When a mountain bike isn’t performing well, many people are quick to conclude that it must be because it needs an advanced electronic shifting, a new set of wheels, or any other upgrade. However, oftentimes, the issue revolves around inappropriate tire pressure. To give the Fabien Barel a run for his money, and make that climb effective and seamless, you must begin by understanding your tire pressure.
Lucky for you, we have just the right information to point you in the right direction. If you forget everything else on this guide, always remember that the proper bike’s pressure allows for an easy rolling, a smooth ride, and prevents flats. So, what are some of the tips of getting your bike’s tire pressure right?
- Perform Regular Check-Ups
It is no secret: tires tend to leak over the course of time. A good pair of tubeless tires that utilize butyl tubes are often preferred since they leak less compared to lightweight latex tubes. That notwithstanding, air seeps out of these tires as well. The specific rate of loss goes up with outside temperature and the pressure of air in the tubes. Regardless of the method you choose to ensure regular pressure check-ups, be sure to stick with it.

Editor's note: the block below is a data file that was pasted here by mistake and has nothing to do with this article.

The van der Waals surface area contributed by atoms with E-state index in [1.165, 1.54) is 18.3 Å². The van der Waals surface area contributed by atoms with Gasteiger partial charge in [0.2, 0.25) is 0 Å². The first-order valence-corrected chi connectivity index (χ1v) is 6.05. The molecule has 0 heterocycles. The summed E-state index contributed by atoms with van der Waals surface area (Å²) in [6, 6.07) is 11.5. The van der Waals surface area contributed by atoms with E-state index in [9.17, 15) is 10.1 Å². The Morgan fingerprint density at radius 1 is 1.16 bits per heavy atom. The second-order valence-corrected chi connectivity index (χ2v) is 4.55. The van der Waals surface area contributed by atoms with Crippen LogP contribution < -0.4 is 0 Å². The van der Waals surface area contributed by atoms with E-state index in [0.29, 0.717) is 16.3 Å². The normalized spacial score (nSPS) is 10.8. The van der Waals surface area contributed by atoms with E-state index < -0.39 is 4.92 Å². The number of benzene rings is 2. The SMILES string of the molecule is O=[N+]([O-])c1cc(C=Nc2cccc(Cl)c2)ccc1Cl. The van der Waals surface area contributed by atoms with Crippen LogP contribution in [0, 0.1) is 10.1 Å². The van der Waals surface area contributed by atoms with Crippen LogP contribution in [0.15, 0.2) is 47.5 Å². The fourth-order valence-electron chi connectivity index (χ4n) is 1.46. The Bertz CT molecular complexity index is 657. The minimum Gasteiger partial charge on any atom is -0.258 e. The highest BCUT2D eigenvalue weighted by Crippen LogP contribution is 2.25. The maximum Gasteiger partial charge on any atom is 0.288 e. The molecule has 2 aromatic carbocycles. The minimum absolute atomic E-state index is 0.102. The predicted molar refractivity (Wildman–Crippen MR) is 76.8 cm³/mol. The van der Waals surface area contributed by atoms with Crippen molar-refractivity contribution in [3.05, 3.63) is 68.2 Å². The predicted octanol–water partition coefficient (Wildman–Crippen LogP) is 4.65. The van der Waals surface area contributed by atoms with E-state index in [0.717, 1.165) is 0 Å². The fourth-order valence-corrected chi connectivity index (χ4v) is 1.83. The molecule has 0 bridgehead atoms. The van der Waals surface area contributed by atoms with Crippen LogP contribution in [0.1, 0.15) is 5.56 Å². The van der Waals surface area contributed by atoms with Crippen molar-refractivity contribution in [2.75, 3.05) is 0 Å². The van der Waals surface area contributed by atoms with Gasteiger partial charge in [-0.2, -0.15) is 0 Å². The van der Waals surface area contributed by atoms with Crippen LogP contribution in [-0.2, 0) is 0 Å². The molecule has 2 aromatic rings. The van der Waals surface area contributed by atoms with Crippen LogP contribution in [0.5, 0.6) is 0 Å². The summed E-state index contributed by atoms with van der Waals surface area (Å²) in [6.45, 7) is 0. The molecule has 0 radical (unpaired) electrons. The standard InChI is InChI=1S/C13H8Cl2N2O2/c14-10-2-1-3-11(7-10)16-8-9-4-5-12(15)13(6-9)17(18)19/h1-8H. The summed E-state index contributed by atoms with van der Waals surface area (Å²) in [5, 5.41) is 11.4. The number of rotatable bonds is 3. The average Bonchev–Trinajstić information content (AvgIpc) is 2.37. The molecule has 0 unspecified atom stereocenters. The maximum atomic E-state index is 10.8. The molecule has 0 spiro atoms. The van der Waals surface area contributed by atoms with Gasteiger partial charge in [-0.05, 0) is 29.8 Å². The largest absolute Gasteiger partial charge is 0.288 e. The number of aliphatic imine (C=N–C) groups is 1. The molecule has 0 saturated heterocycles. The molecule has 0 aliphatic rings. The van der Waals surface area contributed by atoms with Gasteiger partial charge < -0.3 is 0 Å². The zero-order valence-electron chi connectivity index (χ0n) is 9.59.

- Find your sweet spot
You have probably heard that too high or too low bike pressure is catastrophic. The success is in finding the perfect spot that ensures a great balance between stability and grip. Higher pressure enhances stability and increases rim protection but when it becomes too much, it reduces traction and makes for a harsh ride. On the opposite side of the spectrum, low pressure improves cornering traction and increases grip but when your mountain bike runs on too low pressure, you risk damaging your rims and making your ride unstable. The right tire pressure provides enough rim protection while offering stability and great cornering traction.
- Use the tire volume to make adjustments
If you are upgrading from the conventional 23 mm to 25 mm tires, or from a 2.1-inch bike to a stronger and wider 2.3, you are looking at an increased tire volume. To make up for this change, you should adjust your tire pressure downward. If your road clincher measure 23mm, 25mm, or 28mm, consider utilizing pressures of 100 psi, 85psi, and 65-70 psi respectively.
- Check your floor pump
If you are using a floor pump to pump air into your tires, you might want to confirm is the gauge is accurate. Floor pump gauges measure the air pressure on the inside of the pump, not the tire itself. Most gauges are off by a few psi (up to 10-15). To avoid getting inconsistent mountain bike pressure readings, utilize a separate gauge that is accurate, affordable, and durable.
Contrary to common belief, inflating your mountain bike tires won’t make your climbs effective and seamless. Additionally, having an extremely low tire pressure doesn’t solve the problem either. Use the tips above to find your sweet spot where you avoid flats but allow your mountain bike to glide smoothly on all terrain.